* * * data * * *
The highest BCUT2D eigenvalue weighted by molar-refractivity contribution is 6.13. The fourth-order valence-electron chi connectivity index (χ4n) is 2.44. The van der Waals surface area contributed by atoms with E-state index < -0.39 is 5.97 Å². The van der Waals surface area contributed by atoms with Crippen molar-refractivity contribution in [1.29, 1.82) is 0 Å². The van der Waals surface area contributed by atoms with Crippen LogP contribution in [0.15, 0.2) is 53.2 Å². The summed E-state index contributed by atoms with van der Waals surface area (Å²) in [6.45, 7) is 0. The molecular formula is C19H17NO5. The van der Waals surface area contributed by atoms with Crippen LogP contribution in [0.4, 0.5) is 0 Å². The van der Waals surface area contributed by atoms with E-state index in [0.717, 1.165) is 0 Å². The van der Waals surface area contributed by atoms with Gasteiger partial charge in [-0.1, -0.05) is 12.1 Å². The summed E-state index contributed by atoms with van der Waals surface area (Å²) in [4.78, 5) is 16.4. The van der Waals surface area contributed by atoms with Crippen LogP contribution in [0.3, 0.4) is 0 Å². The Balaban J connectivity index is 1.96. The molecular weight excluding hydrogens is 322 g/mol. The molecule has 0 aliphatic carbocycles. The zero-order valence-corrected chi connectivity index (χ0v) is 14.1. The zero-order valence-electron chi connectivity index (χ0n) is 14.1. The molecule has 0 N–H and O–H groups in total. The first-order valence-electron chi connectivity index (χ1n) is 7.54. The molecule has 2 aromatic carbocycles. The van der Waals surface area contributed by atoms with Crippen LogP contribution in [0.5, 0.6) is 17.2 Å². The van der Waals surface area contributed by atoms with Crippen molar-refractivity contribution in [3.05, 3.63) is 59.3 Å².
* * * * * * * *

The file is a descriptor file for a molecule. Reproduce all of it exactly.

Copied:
The highest BCUT2D eigenvalue weighted by molar-refractivity contribution is 6.13. The fourth-order valence-electron chi connectivity index (χ4n) is 2.44. The van der Waals surface area contributed by atoms with E-state index < -0.39 is 5.97 Å². The van der Waals surface area contributed by atoms with Crippen molar-refractivity contribution in [1.29, 1.82) is 0 Å². The van der Waals surface area contributed by atoms with Crippen LogP contribution in [0.15, 0.2) is 53.2 Å². The summed E-state index contributed by atoms with van der Waals surface area (Å²) in [6.45, 7) is 0. The molecular formula is C19H17NO5. The van der Waals surface area contributed by atoms with Crippen LogP contribution in [0.4, 0.5) is 0 Å². The van der Waals surface area contributed by atoms with E-state index in [0.717, 1.165) is 0 Å². The van der Waals surface area contributed by atoms with Gasteiger partial charge in [-0.1, -0.05) is 12.1 Å². The summed E-state index contributed by atoms with van der Waals surface area (Å²) in [4.78, 5) is 16.4. The van der Waals surface area contributed by atoms with Crippen LogP contribution in [0.3, 0.4) is 0 Å². The Balaban J connectivity index is 1.96. The molecular weight excluding hydrogens is 322 g/mol. The molecule has 0 aliphatic carbocycles. The zero-order valence-corrected chi connectivity index (χ0v) is 14.1. The zero-order valence-electron chi connectivity index (χ0n) is 14.1. The molecule has 0 N–H and O–H groups in total. The first-order valence-electron chi connectivity index (χ1n) is 7.54. The molecule has 2 aromatic carbocycles. The van der Waals surface area contributed by atoms with Crippen LogP contribution in [0.5, 0.6) is 17.2 Å². The van der Waals surface area contributed by atoms with Crippen molar-refractivity contribution in [3.05, 3.63) is 59.3 Å².